far back as 2005, been de­clared a World Her­itage Site by UNESCO. Gov­ern­ment can also go a step fur­ther by es­tab­lish­ing craft vil­lages in each of the three sen­a­to­rial dis­tricts to pro­mote indige­nous, ‘Made-in-Osun’ prod­ucts.

Closely re­lated to the afore­said is the need for the gov­ern­ment to em­bark on mas­sive youth em­pow­er­ment, and vo­ca­tional skills ac­qui­si­tion pro­grammes. It is not only that count­less so­ci­eties have used this ap­proach to ad­dress, or curb, un­em­ploy­ment cri­sis, it is in­deed, the way of the fu­ture!

Open­ing-up the ru­ral ar­eas through the con­struc­tion of ru­ral roads to link the ma­jor roads is also as im­por­tant as pro­vi­sion of ru­ral elec­tri­fi­ca­tion ser­vices to ar­eas where such is needed. So, this gov­ern­ment must strive to sup­port Osun Ru­ral Ac­cess and Mo­bil­ity Pro­ject (Osun RAMP) to de­liver on its core man­date. Through this, ru­ral com­mu­ni­ties will be able to trans­port their pro­duce and other goods to the city, thus, make good money and be­come less-de­pen­dent on gov­ern­ment. Be­sides, the ad­min­is­tra­tion must en­cour­age prompt pay­ment of taxes, par­tic­u­larly, more from the in­for­mal sec­tor to up­grade the state’s IGR.

Health Care De­liv­ery Sys­tem across the state must also be im­proved upon with ad­e­quate drugs and medics to en­hance the med­i­cal wel­fare of the cit­i­zenry.

One ma­jor chal­lenge of our Nige­ri­an­ness is the col­lapse of re­ward sys­tem. Since ab­sence of sanc­tions is a recipe for im­punity, ap­pro­pri­ate mech­a­nisms for feed­back and re­ward and sanc­tions must also be re­ac­ti­vated in the state. ‘Wait for your time’ and other re­frains that fail to take into cog­nizance the chang­ing dy­nam­ics in pol­i­tics, wher­ever they ex­ist, must be in­ves­ti­gated with a view to deal­ing them the right blow. Af­ter all, turn­ing gold to god or think­ing that money is ev­ery­thing has never been seen to au­gur well for par­tic­i­pa­tory democ­racy.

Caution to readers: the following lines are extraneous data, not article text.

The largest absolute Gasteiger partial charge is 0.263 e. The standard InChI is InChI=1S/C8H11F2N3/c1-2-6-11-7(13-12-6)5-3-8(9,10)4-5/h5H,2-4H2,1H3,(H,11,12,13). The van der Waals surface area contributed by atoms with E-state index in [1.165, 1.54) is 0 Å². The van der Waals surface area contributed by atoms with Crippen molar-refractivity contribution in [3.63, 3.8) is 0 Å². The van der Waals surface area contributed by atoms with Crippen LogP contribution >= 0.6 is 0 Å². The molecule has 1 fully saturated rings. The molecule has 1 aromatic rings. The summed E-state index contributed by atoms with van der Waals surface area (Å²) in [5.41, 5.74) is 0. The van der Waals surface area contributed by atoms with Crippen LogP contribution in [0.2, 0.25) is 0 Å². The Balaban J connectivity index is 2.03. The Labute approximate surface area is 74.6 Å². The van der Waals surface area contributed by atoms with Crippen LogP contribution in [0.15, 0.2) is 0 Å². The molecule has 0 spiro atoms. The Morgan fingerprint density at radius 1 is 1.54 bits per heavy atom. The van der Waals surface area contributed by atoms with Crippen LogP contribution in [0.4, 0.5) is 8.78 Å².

Im­perium est con­tinue re­mit­tatur! It there­fore be­hooves the gover­nor to as­pire to com­plete the projects ini­ti­ated by his pre­de­ces­sors even as he is statu­to­rily bound to ini­ti­ate fresh peo­ple-ori­ented ones that will be ben­e­fi­cial to the gen­er­al­ity of the peo­ple.

I have no doubt in my mind that Oyetola is an ad­min­is­tra­tor of note. Ahead of Fe­bru­ary 2019, no stone must be left un­turned, nor ef­forts spared, to­wards en­sur­ing that all in­tra-party con­flicts are am­i­ca­bly re­solved. Over the years, Osun has shown to set the stage for the pro­gres­sives’ elec­toral vic­tory in Nige­ria and Oyetola’s ten­ure can­not be an ex­cep­tion. Well, to say that there are no chal­lenges ahead is to be un­fair to democ­racy and good gov­er­nance. For in­stance, why did the rul­ing party al­most lose the plate to the op­po­si­tion in the suc­ces­sion bat­tle? Was it a case of the elec­torate not ap­pre­ci­at­ing the di­rec­tion of de­vel­op­ment as can­vassed by the-then out­go­ing ad­min­is­tra­tion or that of the gov­ern­ment not do­ing enough to blow its trum­pet to a fa­tigued elec­torate which, in any case, was not im­mune from new tunes? In my con­sid­ered opin­ion, that’s why the call for the evolve­ment of a new po­lit­i­cal or­der in the state can­not, at a time like this, be overem­pha­sized. Ko­mo­lafe wrote from Ijebu-Jesa, Osun State